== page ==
For those in the governance game, seated between the executive office and the project managers, this task is at least doubled. As discussed above, you have to learn how to speak in the language of results that dominates the boardroom. Just as importantly, however, you have to be able to understand what information you're getting at the project level and know how that translates into something that is meaningful to the corporate strategists. When a project manager on a major project tells you that they're running at a 5% cost variance, for instance, you need to know what questions you should ask to figure out if that's something significant or not. You can't just flow that project information right into your portfolio management and governance structure and expect that it will have an impact.

Make Marketing Your Approach To Governance

One of the important points to keep in mind as you try to close the gap between simply having good project management in place and truly adopting executive-supported, organization-wide governance practices is that you probably have allies and resources at your disposal. The hard work of setting up a program is in your court, but that only gets you part of the way. To truly get a governance approach adopted, you need to take a page from a marketer's book…and there's probably one down the hall or around the corner who would be willing to help you out.

Marketing, in a nutshell, is about understanding your audience—what drives them and what they are likely to understand—and crafting a message and a communication strategy that will get that audience to pay attention and take action. As you bring stakeholders into the governance process, you have to take the time to understand their perspective and what messages will make sense to them, and then spend the energy to develop appropriate messages and communicate those through channels that will reach those audiences.

This isn't just for the start-up of your governance program—as you continue through the governance process, you have to continue to market the achievements of your outstanding projects and the effectiveness of the governance process, as you reduce redundancies and keep the organization focused on strategic initiatives. Here, communication management must be taken to heights beyond those outlined in the Communication Management definitions of the A Guide to the Project Management Body of Knowledge (PMBOK® Guide) (PMI, 2000). Progress briefings and status reports simply won't do it. If you want executive buy-in, you have to employ marketing techniques to win their hearts and minds and prove that the process adds value to the bottom line.

Conclusion

Good governance creates connections between all levels of the organization—the company's strategy, driven by senior executives; the project portfolio serving line of business executives; and the project and program managers working to get results from specific initiatives on a day-to-day basis. But governance is only as good as its level of support.

In order to ensure that your efforts at creating the right governance structure are valued and have an impact on the organization, you have to bring all of your skills to bear by putting the right process in place, getting the right people engaged, and marketing it to all stakeholders. Only by employing all of these tactics will you be able to show the kind of bottom-line improvements in terms of profits and results that will make you a hero and make your organization successful.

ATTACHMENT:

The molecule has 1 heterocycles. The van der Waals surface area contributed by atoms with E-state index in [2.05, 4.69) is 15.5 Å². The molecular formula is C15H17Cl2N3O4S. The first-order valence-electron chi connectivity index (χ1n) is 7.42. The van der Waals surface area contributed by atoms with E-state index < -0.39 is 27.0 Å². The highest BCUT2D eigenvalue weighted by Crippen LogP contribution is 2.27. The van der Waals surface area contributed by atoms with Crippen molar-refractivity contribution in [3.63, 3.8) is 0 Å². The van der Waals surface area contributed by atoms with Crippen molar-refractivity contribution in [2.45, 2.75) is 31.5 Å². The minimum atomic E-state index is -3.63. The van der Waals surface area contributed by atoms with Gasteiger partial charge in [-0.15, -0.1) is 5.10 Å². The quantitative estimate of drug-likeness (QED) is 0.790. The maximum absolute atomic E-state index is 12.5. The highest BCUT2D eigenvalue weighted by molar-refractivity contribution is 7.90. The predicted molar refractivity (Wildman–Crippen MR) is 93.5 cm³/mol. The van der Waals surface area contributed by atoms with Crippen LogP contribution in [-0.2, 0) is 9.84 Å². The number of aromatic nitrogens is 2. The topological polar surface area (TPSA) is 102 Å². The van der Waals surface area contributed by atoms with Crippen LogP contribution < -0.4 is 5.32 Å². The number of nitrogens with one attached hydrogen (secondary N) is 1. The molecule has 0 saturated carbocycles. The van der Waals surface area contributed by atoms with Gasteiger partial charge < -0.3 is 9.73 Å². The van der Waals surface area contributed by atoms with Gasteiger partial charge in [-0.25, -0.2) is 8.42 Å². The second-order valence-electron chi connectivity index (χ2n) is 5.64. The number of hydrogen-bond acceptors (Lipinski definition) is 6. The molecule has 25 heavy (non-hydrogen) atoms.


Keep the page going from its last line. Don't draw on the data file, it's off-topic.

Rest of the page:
References

Ciliberti, R. (005) Using Project Portfolio Management to Improve Business Value. Posted on http://www-106.ibm.com/developerworks/rational/library/apr05/ciliberti/index.html Retreived on April 27, 2005.

Light, M., Rosser, B., & Hayward, S. (2005) Realizing the Benefits of Project and Portfolio Management. Gartner Group Research Note. January 4, 2005.

Passori, Al. (2004) Project Management Essentials: IT's About Governance. Meta Group Research Note. June 2, 2004. http://www.metagroup.com/us/displayArticle.do?oid=48657

Pastore, Richard. (2002) Governance Blues. CIO. February 15, 2002. http://www.cio.com/archive/011502/index.html

PMI(2000) A Guide to The Project Management Body of Knowledge [electronic version 1.3] Newtown Square, PA: The Project Management Institute.

Solomon, Melissa. (2002, March 18) Project Portfolio Management: Quickstudy. Computerworld 36(12) 52.

Turner, Mark. (2005, February 18) Evolving Technology Barbarians Will Need New Tools to Prove Their Value to the Board. Computerweekly.com.
http://www.computerweekly.com/Articles/2005/02/18/208421/Evolvingtechnologybarbarianswillneednewtoolstoprovetheirvaluetotheboard.htm#ContentContinues

Viviers, Paul. (2004) Requirements for successful enterprise portfolio management. ITWeb. October 7, 2004.

http://www.itweb.co.za/sections/techforum/2004/0410070826.asp?S=Enterprise&A=ENT&O=FRGN

This material has been reproduced with the permission of the copyright owner. Unauthorized reproduction of this material is strictly prohibited. For permission to reproduce this material, please contact PMI or any listed author.

© 2005, Patricia Davis-Muffett& Keith Kerr
Originally published as a part of 2005 PMI Global Congress Proceedings – Toronto, Canada